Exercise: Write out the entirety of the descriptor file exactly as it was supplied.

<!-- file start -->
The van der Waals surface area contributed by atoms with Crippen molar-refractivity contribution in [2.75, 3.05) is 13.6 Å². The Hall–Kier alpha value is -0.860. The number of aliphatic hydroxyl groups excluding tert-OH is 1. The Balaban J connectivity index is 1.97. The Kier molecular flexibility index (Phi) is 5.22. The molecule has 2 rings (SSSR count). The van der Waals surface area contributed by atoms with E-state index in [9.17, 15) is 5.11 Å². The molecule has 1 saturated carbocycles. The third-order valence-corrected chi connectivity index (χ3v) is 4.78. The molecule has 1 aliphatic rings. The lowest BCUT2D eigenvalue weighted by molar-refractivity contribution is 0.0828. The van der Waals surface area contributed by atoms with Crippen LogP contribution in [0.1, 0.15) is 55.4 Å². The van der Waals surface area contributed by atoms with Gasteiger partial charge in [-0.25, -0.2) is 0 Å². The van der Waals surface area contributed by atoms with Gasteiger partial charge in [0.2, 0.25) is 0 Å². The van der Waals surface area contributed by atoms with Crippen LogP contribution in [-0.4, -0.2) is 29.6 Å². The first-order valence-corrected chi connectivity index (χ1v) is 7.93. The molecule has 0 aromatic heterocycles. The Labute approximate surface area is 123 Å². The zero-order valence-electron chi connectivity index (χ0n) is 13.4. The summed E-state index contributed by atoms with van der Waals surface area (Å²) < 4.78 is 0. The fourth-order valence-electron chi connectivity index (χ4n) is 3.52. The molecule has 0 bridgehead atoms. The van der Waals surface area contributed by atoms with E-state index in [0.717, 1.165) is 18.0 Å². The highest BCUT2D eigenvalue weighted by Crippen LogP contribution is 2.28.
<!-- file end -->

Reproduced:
The van der Waals surface area contributed by atoms with Crippen molar-refractivity contribution in [2.75, 3.05) is 13.6 Å². The Hall–Kier alpha value is -0.860. The number of aliphatic hydroxyl groups excluding tert-OH is 1. The Balaban J connectivity index is 1.97. The Kier molecular flexibility index (Phi) is 5.22. The molecule has 2 rings (SSSR count). The van der Waals surface area contributed by atoms with E-state index in [9.17, 15) is 5.11 Å². The molecule has 1 saturated carbocycles. The third-order valence-corrected chi connectivity index (χ3v) is 4.78. The molecule has 1 aliphatic rings. The lowest BCUT2D eigenvalue weighted by molar-refractivity contribution is 0.0828. The van der Waals surface area contributed by atoms with Crippen LogP contribution in [0.1, 0.15) is 55.4 Å². The van der Waals surface area contributed by atoms with Gasteiger partial charge in [-0.25, -0.2) is 0 Å². The van der Waals surface area contributed by atoms with Gasteiger partial charge in [0.2, 0.25) is 0 Å². The van der Waals surface area contributed by atoms with Crippen LogP contribution in [-0.4, -0.2) is 29.6 Å². The first-order valence-corrected chi connectivity index (χ1v) is 7.93. The molecule has 0 aromatic heterocycles. The Labute approximate surface area is 123 Å². The zero-order valence-electron chi connectivity index (χ0n) is 13.4. The summed E-state index contributed by atoms with van der Waals surface area (Å²) < 4.78 is 0. The fourth-order valence-electron chi connectivity index (χ4n) is 3.52. The molecule has 0 bridgehead atoms. The van der Waals surface area contributed by atoms with E-state index in [0.717, 1.165) is 18.0 Å². The highest BCUT2D eigenvalue weighted by Crippen LogP contribution is 2.28.